Anybody read Chinese?

A friend of mine in California was given this baggie full of fiber. The purchaser’s husband thought he was getting a package of rubber gloves, and was quite surprised to find the wad of fluff inside. She says it looks like cotton, not like silk. It is short-stapled, not shiny, with bits of what appear to be vegetable matter. I’m wondering if the labeling on the package would clarify. I’m thinking it may be silk noil. I’m curious what it’s bagged up like this for – it doesn’t look like it would be for spinning, in an amount like this – maybe it’s for some household use? Is silk fluff used like cotton balls, for wiping off makeup, etc.?

The two characters on the left-hand side of the second line mean “silk,” and the same characters are in the middle of the green band at the bottom. But, that’s as far as my Chinese-character-recognizing skills go. Can any of y’all give me a hand?


Copper Tablet Weaving Loom

I was intrigued with Sara Lamb’s cute little copper band loom, and so I looked up Archie Brennan’s design page and looked at it, and consulted with Sara (thanks, Sara!) about its salient qualities and how I might adapt it for tablet weaving. Archie’s original version is designed for tapestry; Sara uses them for cut pile, and has also made adaptations for narrow-band weaving.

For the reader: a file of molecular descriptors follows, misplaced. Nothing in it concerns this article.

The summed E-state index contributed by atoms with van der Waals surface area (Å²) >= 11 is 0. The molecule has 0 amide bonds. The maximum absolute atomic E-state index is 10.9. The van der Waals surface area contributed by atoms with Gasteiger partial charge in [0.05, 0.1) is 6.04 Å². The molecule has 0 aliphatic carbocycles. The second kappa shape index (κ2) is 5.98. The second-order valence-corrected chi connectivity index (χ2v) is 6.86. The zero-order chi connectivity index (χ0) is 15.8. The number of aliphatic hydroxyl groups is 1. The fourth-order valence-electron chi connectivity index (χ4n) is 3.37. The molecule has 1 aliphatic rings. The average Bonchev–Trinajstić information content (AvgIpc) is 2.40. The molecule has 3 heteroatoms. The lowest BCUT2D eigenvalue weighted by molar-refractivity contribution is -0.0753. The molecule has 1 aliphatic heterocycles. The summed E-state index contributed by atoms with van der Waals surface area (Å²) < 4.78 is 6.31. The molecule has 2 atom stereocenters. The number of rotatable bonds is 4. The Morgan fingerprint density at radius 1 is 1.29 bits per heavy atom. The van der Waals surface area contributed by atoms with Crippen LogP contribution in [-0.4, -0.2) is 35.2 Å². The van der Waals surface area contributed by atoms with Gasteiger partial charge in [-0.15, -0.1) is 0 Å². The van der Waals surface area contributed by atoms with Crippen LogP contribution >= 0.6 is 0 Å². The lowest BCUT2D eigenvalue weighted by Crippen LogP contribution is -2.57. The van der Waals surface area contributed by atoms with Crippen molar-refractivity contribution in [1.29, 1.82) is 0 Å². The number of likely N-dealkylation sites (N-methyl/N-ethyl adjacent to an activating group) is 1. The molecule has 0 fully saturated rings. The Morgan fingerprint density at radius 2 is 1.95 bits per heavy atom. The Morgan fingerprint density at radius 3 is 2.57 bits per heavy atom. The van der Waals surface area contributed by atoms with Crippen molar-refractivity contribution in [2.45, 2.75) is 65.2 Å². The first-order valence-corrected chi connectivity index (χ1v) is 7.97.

This is the loom all assembled, with a band in progress.
design info and more, behind the cut

the BIG tablet weaving sampler

I’m working on materials for a class I’m going to be teaching in Fort Worth next weekend, and also eventually for the classes I’ll be teaching in Santa Monica this August.

I teach beginning and advanced tablet weaving by starting with a simple sampler that teaches a variety of techniques, from simple checks and stripes to Egyptian diagonals and doubleface, moving on into brocade. I have several of these little samplers, but they’re small… usually I do them with something like 10/2 cotton, so the ribbon is about half an inch wide.

I decided to give it a try, weaving the sampler with macrame cord – so that I can hold it up and point to it, and an entire room full of people can see what I’m talking about. It was….. an experience. Weaving with macrame cord is tough; I definitely can’t recommend it as a delightful experience. But, it had the desired effect – the sampler is at this uber-magnified scale.

more photos

Moth to Cloth

Saturday, June 16th (TOMORROW!) I’m going to be working a demo at the Texas Discovery Gardens, called Moth to Cloth. I’m going to be there with all my silk-reeling stuff, and there will also be members of the Dallas Handweavers and Spinners Guild demonstrating spinning and weaving, and some of my friends from Fruits and Fibers (a gay knitting group) knitting. It’s 11 AM to 2 PM. There’s a link to a map and directions, here.